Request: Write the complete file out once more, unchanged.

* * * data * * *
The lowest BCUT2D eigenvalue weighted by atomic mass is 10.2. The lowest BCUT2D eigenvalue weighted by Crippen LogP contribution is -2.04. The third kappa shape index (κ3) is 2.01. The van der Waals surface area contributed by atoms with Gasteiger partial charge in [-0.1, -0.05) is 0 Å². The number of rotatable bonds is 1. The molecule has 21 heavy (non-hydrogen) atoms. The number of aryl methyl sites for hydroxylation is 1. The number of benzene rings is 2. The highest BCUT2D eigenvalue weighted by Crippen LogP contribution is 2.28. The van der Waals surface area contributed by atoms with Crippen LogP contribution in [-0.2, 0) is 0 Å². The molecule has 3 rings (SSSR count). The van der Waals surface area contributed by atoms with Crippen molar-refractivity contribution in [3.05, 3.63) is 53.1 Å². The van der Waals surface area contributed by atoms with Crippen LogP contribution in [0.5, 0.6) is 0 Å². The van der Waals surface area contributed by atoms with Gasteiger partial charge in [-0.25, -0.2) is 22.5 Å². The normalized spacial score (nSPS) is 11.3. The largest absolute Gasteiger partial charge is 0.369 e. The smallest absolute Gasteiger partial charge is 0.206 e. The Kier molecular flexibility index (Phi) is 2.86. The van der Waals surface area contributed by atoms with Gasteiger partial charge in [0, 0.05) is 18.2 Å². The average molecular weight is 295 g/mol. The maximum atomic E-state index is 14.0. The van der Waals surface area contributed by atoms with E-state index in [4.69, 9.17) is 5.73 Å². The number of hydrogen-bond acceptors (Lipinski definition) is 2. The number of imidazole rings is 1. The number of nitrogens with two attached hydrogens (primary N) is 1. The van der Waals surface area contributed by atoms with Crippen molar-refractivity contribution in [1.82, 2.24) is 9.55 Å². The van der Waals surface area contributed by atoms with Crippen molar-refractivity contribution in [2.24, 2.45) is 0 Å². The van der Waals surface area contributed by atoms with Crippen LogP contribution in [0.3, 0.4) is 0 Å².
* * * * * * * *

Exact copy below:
The lowest BCUT2D eigenvalue weighted by atomic mass is 10.2. The lowest BCUT2D eigenvalue weighted by Crippen LogP contribution is -2.04. The third kappa shape index (κ3) is 2.01. The van der Waals surface area contributed by atoms with Gasteiger partial charge in [-0.1, -0.05) is 0 Å². The number of rotatable bonds is 1. The molecule has 21 heavy (non-hydrogen) atoms. The number of aryl methyl sites for hydroxylation is 1. The number of benzene rings is 2. The highest BCUT2D eigenvalue weighted by Crippen LogP contribution is 2.28. The van der Waals surface area contributed by atoms with Crippen LogP contribution in [-0.2, 0) is 0 Å². The molecule has 3 rings (SSSR count). The van der Waals surface area contributed by atoms with Crippen molar-refractivity contribution in [3.05, 3.63) is 53.1 Å². The van der Waals surface area contributed by atoms with Crippen LogP contribution in [0.5, 0.6) is 0 Å². The van der Waals surface area contributed by atoms with Gasteiger partial charge in [-0.25, -0.2) is 22.5 Å². The normalized spacial score (nSPS) is 11.3. The largest absolute Gasteiger partial charge is 0.369 e. The smallest absolute Gasteiger partial charge is 0.206 e. The Kier molecular flexibility index (Phi) is 2.86. The van der Waals surface area contributed by atoms with Gasteiger partial charge in [0, 0.05) is 18.2 Å². The average molecular weight is 295 g/mol. The maximum atomic E-state index is 14.0. The van der Waals surface area contributed by atoms with E-state index in [4.69, 9.17) is 5.73 Å². The number of hydrogen-bond acceptors (Lipinski definition) is 2. The number of imidazole rings is 1. The number of nitrogens with two attached hydrogens (primary N) is 1. The van der Waals surface area contributed by atoms with Crippen molar-refractivity contribution in [1.82, 2.24) is 9.55 Å². The van der Waals surface area contributed by atoms with Crippen molar-refractivity contribution in [2.24, 2.45) is 0 Å². The van der Waals surface area contributed by atoms with Crippen LogP contribution in [0.3, 0.4) is 0 Å².